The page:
Sketch map of invasion-scare narratives in Atlas of the European Novel, 1800-1900, by Franco Moretti (London: Verso, 1998), p. 139. (Sketch of a more detailed map developed for doctoral dissertation, p. 70.)
Part one of ” ‘The Hun Is at the Gate!’: Historicizing Kipling’s Militaristic Rhetoric, from the Imperial Periphery to the National Center,” Studies in the Novel, vol. 31, no. 3 (fall 1999), pp. 317-356.
Part two of ” ‘The Hun Is at the Gate!’: Historicizing Kipling’s Militaristic Rhetoric, from the Imperial Periphery to the National Center,” Studies in the Novel, vol. 31, no. 4 (winter 1999), pp. 432-470.
“Kim, Invasion-Scare Literature, and the Russian Threat to British India,” Kim: A Norton Critical Edition, ed. Zohreh T. Sullivan (New York: W. W. Norton and Co., 2002), pp. 358-374.
“Scrutinizing The Battle of Dorking: The Royal United Service Institution and the Mid-Victorian Invasion Controversy,” Victorian Literature and Culture (Cambridge University Press), vol. 39 (2011), pp. 385-407.
“The Creativity of War Planners: Armed Forces Professionals and the Pre-1914 British Invasion-Scare Genre,” ELH: English Literary History (Johns Hopkins University Press), vol. 78, no. 4 (winter 2011), pp. 801-831.
“‘The Benefit and the Handicap of Hindsight’: Modelling Risk and Reassessing Future-War Fiction after the 9/11-Induced Shift to a US National Security Strategy of Pre-emptive Attack,” Future Wars: The Anticipations and the Fears, ed. David Seed (Liverpool University Press, 2012), pp. 218-245.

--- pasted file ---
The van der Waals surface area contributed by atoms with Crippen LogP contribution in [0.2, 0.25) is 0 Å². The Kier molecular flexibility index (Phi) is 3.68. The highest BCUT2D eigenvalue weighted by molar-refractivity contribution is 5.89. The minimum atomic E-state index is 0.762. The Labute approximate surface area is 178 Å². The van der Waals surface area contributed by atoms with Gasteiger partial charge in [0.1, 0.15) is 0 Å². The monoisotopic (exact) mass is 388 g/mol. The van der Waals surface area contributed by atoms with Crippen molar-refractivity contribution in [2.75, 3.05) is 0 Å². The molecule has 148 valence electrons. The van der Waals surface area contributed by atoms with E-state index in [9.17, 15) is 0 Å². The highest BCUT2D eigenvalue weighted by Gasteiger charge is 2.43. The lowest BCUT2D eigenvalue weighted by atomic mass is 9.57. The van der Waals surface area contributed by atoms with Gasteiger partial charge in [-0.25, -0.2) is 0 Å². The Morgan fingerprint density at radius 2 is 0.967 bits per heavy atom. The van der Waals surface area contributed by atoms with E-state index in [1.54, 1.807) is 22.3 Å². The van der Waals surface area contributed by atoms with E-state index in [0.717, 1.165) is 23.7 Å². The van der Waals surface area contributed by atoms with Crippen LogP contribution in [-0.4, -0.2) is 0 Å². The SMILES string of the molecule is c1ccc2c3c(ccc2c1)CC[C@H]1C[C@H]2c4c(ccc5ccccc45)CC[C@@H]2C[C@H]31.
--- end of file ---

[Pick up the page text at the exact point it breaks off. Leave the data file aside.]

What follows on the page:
Christian Melby is a Modern History PhD student at King’s College London, researching the ever-elusive question of impact and reception of invasion scares before the First World War. Looking at how scares were re-imagined and interpreted by their audience, as well as the dichotomy between professional and amateur scaremongerers, his project uses invasion scares as a way of analysing public opinion in late-Victorian and Edwardian Britain.
Pete Mills completed his PhD in History at Oxford Brookes in 2015. His research centres on the cultural history of popular anxieties and conspiracy theories in Britain. His doctoral research (currently being reworked for a book proposal) investigated fears of (immigration, terrorism and espionage in late Victorian and Edwardian Britain. Looking ahead, Pete is interested in the interaction between British and North American popular anxieties and conspiracy theories c.1880-1939.
David Morgan-Owen is a Lecturer in Defence Studies at King’s College London. He conducted his undergraduate study at the University of Exeter between 2005 and 2008, where he went on to receive an MA in History in 2009. Thereafter, he earned his PhD in Maritime History from the same institution in 2013. Before joining the Defence Studies Department, Dr Morgan-Owen held the post of Visiting Research Fellow at the National Museum of the Royal Navy, Portsmouth.
His area of research is the history of British defence administration between 1880 and 1918. He has published widely on British defence policy and strategy in this period, and has recently completed a monograph – ‘The Fear of Invasion: Strategy, Politics, and British War Planning, 1880-1914’ -which deals with the manner in which the threat of the foreign invasion was perceived and responded to in late-Victorian and Edwardian Britain.